The Success of the 2015 World Meeting Depends a Lot on This Man

Everett Gillison in the Piazza
Karen Araiza

Playing host to an international event like the 2015 World Meeting of Families (WMOF) is no small endeavor. There is one man, specifically, who will be in charge of making sure people are safe and that the event, which could draw two million people, runs smoothly. Everett Gillison, who is mayor Michael Nutter's chief of staff. Gillison is in Rome with the mayor and other delegates as they plan the WMOF and as they meet Pope Francis face-to-face. We stopped Gillison near the Pantheon today to ask him a few questions about how the city will deal with things, logistically.

Q: Tell us about your role with the 2015 World Meeting of Families.

A: Well, I'm the mayor's Chief of Staff but I'm also Deputy Mayor of Public Safety and in both roles, I have to serve as the person responsible for convening all of the various agencies that do big event -- police, fire and we have homeland security. All of those people come together in doing any big event and this event is obviously going to tax all of us. I have to come up with a plan that will not only keep everyone safe, but so everyone can enjoy themselves while they're in Philadelphia.

Q: That's a huge role.

A: It's a huge role. It's a huge logistics role. But we've grown from when we first started as a staff of about six to now, whenever we do our MIA (Made in America) or Welcome America stuff, we sometimes have upwards of 40 or 50 people in a room. So you know, I've gotten used to doing this. The city's gotten very good at it, we have a lot of great public servants who help us to make sure that we achieve what we need to do.

Q: How confident are you that the city can pull off something this big?

A: Very. I'm pretty sure we can do it. The only thing that we always have to worry about is that the people remain flexible. We have to manage everyone's expectations, both people in the city who are going to want to know that they're still having their needs met while all these other people are coming around, so we have to manage our communications, we have to manage our flexibility with our responses to people and we also have to make sure people understand that this is a good thing for all of us. As the city's statue continues to ride on a world-wide level, there's challenges to it, but there's a lot of positives.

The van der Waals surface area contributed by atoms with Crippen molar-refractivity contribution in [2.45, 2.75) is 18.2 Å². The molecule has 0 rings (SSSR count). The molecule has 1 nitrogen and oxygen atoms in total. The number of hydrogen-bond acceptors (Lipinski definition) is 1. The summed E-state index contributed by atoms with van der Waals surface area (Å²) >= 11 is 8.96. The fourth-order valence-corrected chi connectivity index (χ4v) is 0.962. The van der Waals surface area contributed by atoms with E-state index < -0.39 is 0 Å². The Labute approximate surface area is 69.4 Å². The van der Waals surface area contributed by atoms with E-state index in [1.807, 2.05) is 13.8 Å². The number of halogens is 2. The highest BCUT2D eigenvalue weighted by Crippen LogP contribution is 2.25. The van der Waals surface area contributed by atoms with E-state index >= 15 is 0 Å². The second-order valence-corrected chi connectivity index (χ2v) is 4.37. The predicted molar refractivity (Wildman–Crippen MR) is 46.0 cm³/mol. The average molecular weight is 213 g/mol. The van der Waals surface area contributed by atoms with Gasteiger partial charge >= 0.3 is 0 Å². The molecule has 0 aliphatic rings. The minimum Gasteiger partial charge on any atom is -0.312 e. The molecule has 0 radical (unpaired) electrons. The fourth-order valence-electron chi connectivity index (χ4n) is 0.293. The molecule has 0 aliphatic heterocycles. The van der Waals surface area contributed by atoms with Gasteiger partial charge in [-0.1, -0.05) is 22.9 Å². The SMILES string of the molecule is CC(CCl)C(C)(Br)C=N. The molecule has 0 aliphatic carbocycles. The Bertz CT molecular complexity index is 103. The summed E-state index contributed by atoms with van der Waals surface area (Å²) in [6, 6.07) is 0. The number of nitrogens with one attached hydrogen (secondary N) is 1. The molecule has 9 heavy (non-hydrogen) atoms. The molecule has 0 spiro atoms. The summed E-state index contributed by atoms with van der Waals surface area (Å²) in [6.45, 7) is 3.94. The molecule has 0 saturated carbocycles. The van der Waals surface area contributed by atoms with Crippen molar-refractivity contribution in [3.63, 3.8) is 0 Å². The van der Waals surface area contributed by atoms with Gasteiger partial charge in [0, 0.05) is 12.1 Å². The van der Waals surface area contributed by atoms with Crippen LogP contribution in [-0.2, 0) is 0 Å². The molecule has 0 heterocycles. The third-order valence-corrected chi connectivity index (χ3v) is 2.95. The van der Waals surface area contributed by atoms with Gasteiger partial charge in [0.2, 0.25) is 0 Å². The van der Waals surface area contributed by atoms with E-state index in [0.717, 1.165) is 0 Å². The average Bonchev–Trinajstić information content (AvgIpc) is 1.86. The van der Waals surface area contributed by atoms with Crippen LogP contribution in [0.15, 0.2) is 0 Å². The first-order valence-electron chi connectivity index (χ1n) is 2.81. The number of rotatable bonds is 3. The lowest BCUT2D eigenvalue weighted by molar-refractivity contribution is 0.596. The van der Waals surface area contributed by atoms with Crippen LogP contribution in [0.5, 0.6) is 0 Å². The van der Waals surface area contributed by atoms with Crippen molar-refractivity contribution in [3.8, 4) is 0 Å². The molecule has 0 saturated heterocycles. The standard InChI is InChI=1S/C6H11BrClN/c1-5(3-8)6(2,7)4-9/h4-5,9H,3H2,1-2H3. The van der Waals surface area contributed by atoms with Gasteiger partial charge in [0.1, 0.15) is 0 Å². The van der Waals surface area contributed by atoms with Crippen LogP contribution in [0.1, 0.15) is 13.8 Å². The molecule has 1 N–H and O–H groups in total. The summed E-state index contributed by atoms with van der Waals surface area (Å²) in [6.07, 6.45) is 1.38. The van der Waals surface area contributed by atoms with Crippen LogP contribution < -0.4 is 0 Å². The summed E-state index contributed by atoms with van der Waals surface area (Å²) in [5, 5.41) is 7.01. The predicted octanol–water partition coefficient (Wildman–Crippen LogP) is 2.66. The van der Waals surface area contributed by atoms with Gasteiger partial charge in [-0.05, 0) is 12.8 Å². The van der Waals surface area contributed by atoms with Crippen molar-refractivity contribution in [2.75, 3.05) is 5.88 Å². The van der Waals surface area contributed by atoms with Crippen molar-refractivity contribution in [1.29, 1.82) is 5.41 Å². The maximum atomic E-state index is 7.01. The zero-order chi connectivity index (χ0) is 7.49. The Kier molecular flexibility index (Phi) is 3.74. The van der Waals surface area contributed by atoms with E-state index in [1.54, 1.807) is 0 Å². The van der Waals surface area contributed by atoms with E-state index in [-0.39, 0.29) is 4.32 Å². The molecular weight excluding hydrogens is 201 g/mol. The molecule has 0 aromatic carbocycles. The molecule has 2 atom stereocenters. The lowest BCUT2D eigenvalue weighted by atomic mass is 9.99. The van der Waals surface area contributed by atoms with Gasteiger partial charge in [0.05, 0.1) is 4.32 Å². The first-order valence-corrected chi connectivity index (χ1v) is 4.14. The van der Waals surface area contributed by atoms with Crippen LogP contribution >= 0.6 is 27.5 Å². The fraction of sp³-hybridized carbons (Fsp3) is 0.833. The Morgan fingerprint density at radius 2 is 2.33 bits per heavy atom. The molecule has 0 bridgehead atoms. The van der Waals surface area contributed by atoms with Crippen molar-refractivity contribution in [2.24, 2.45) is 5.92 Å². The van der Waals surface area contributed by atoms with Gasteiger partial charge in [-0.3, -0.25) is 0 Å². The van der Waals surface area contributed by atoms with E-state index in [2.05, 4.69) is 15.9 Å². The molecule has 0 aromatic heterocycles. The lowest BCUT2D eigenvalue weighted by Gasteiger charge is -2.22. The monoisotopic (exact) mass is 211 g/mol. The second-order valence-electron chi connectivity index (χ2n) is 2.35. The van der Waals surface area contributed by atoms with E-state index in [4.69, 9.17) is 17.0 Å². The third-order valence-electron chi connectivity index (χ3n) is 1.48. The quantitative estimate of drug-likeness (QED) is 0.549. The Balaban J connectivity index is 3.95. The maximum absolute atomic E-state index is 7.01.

Look we're standing in Rome right now, I'm in the Piazza next to the Parthenon and I'm learning about things, and I'm about to meet the pope to talk about his role in continuing Philadelphia's view as a holy experiment. I really think that it's an honor to be here and it's an honor to make sure our city can respond in a positive way.

Q: How important is this face-to-face meeting with members of the Pontifical Council for Families that is planning the WMOF?

A: I always think relationships are built. And they are the ones that last. I think face-to-face is always where you want to start, because you really have to find a certain context or common ground as you build on having something.

Q: A lot of older people are going to want to be at this event if the Pope comes to Philadelphia. How does the city deal with the emergencies and special needs that could create?

A: All of that has to be a part of the planning and sometimes that means you have to divide things up. We may end up having to do something like serve communion in several different places and have it be all part of the same big moment. Whatever we figure out, it will be a great thing for our city.

Q: What are you most in awe of here, being in Rome?

A: I've been here about half a day, but I think just the sense of history. The experience. Just being here. It's my first time to Rome and I'm actually looking at an obelisk that Moses may have had his eyes on when he was a kid. With my spirituality, to be able to be around these kinds of things, it humbles both my spirit and humbles me as an individual. And I'm just blessed to be here at this time and to have this opportunity.

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